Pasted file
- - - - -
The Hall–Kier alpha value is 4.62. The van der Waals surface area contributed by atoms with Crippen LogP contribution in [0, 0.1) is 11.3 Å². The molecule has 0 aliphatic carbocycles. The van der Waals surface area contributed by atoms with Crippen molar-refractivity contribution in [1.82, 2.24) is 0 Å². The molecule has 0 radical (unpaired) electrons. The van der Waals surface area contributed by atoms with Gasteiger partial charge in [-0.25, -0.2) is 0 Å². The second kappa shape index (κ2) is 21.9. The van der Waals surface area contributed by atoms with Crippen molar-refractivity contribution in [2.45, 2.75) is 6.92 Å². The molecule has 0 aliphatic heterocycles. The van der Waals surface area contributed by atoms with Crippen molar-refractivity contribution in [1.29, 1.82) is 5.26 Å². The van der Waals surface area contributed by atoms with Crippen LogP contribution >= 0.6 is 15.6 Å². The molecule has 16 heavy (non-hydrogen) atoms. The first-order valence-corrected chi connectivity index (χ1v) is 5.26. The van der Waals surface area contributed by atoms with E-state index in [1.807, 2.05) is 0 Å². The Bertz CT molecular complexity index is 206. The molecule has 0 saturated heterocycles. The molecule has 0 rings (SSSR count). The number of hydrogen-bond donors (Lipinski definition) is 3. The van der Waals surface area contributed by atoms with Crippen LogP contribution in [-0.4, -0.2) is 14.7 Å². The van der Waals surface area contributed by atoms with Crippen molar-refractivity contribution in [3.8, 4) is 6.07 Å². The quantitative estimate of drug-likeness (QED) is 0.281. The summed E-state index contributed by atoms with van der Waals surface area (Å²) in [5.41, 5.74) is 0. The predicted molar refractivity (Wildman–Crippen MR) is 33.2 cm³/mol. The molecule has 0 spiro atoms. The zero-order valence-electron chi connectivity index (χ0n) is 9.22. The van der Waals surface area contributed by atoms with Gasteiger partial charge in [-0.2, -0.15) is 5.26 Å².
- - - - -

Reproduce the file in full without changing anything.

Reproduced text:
The Hall–Kier alpha value is 4.62. The van der Waals surface area contributed by atoms with Crippen LogP contribution in [0, 0.1) is 11.3 Å². The molecule has 0 aliphatic carbocycles. The van der Waals surface area contributed by atoms with Crippen molar-refractivity contribution in [1.82, 2.24) is 0 Å². The molecule has 0 radical (unpaired) electrons. The van der Waals surface area contributed by atoms with Gasteiger partial charge in [-0.25, -0.2) is 0 Å². The second kappa shape index (κ2) is 21.9. The van der Waals surface area contributed by atoms with Crippen molar-refractivity contribution in [2.45, 2.75) is 6.92 Å². The molecule has 0 aliphatic heterocycles. The van der Waals surface area contributed by atoms with Crippen molar-refractivity contribution in [1.29, 1.82) is 5.26 Å². The van der Waals surface area contributed by atoms with Crippen LogP contribution >= 0.6 is 15.6 Å². The molecule has 16 heavy (non-hydrogen) atoms. The first-order valence-corrected chi connectivity index (χ1v) is 5.26. The van der Waals surface area contributed by atoms with E-state index in [1.807, 2.05) is 0 Å². The Bertz CT molecular complexity index is 206. The molecule has 0 saturated heterocycles. The molecule has 0 rings (SSSR count). The number of hydrogen-bond donors (Lipinski definition) is 3. The van der Waals surface area contributed by atoms with Crippen LogP contribution in [-0.4, -0.2) is 14.7 Å². The van der Waals surface area contributed by atoms with Crippen molar-refractivity contribution in [3.8, 4) is 6.07 Å². The quantitative estimate of drug-likeness (QED) is 0.281. The summed E-state index contributed by atoms with van der Waals surface area (Å²) in [5.41, 5.74) is 0. The predicted molar refractivity (Wildman–Crippen MR) is 33.2 cm³/mol. The molecule has 0 spiro atoms. The zero-order valence-electron chi connectivity index (χ0n) is 9.22. The van der Waals surface area contributed by atoms with Gasteiger partial charge in [-0.2, -0.15) is 5.26 Å².